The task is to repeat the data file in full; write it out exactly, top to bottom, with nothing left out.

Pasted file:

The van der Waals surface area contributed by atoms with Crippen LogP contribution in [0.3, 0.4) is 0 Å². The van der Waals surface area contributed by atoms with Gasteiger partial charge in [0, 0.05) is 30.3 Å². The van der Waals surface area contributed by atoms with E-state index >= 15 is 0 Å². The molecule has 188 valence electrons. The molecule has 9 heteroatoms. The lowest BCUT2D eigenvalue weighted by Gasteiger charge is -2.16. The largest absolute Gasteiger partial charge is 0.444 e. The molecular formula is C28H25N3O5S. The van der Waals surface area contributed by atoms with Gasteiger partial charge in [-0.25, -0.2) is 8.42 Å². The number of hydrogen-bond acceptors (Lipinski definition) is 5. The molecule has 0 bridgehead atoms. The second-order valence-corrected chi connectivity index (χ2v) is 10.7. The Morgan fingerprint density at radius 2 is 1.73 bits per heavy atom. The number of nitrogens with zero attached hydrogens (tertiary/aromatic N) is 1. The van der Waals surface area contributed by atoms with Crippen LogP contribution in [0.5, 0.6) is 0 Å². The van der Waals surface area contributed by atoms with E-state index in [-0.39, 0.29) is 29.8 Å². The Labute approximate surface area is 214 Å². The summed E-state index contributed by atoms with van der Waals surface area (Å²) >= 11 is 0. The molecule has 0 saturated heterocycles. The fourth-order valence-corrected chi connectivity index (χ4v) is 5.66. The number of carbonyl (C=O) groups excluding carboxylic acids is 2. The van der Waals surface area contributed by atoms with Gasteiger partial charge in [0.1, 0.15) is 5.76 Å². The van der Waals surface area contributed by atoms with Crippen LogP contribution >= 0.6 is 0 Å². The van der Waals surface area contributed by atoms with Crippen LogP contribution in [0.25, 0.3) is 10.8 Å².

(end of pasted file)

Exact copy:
The van der Waals surface area contributed by atoms with Crippen LogP contribution in [0.3, 0.4) is 0 Å². The van der Waals surface area contributed by atoms with Gasteiger partial charge in [0, 0.05) is 30.3 Å². The van der Waals surface area contributed by atoms with E-state index >= 15 is 0 Å². The molecule has 188 valence electrons. The molecule has 9 heteroatoms. The lowest BCUT2D eigenvalue weighted by Gasteiger charge is -2.16. The largest absolute Gasteiger partial charge is 0.444 e. The molecular formula is C28H25N3O5S. The van der Waals surface area contributed by atoms with Gasteiger partial charge in [-0.25, -0.2) is 8.42 Å². The number of hydrogen-bond acceptors (Lipinski definition) is 5. The molecule has 0 bridgehead atoms. The second-order valence-corrected chi connectivity index (χ2v) is 10.7. The Morgan fingerprint density at radius 2 is 1.73 bits per heavy atom. The number of nitrogens with zero attached hydrogens (tertiary/aromatic N) is 1. The van der Waals surface area contributed by atoms with Crippen LogP contribution in [0.5, 0.6) is 0 Å². The van der Waals surface area contributed by atoms with E-state index in [-0.39, 0.29) is 29.8 Å². The Labute approximate surface area is 214 Å². The summed E-state index contributed by atoms with van der Waals surface area (Å²) >= 11 is 0. The molecule has 0 saturated heterocycles. The fourth-order valence-corrected chi connectivity index (χ4v) is 5.66. The number of carbonyl (C=O) groups excluding carboxylic acids is 2. The van der Waals surface area contributed by atoms with Gasteiger partial charge in [0.1, 0.15) is 5.76 Å². The van der Waals surface area contributed by atoms with Crippen LogP contribution >= 0.6 is 0 Å². The van der Waals surface area contributed by atoms with Crippen LogP contribution in [0.25, 0.3) is 10.8 Å².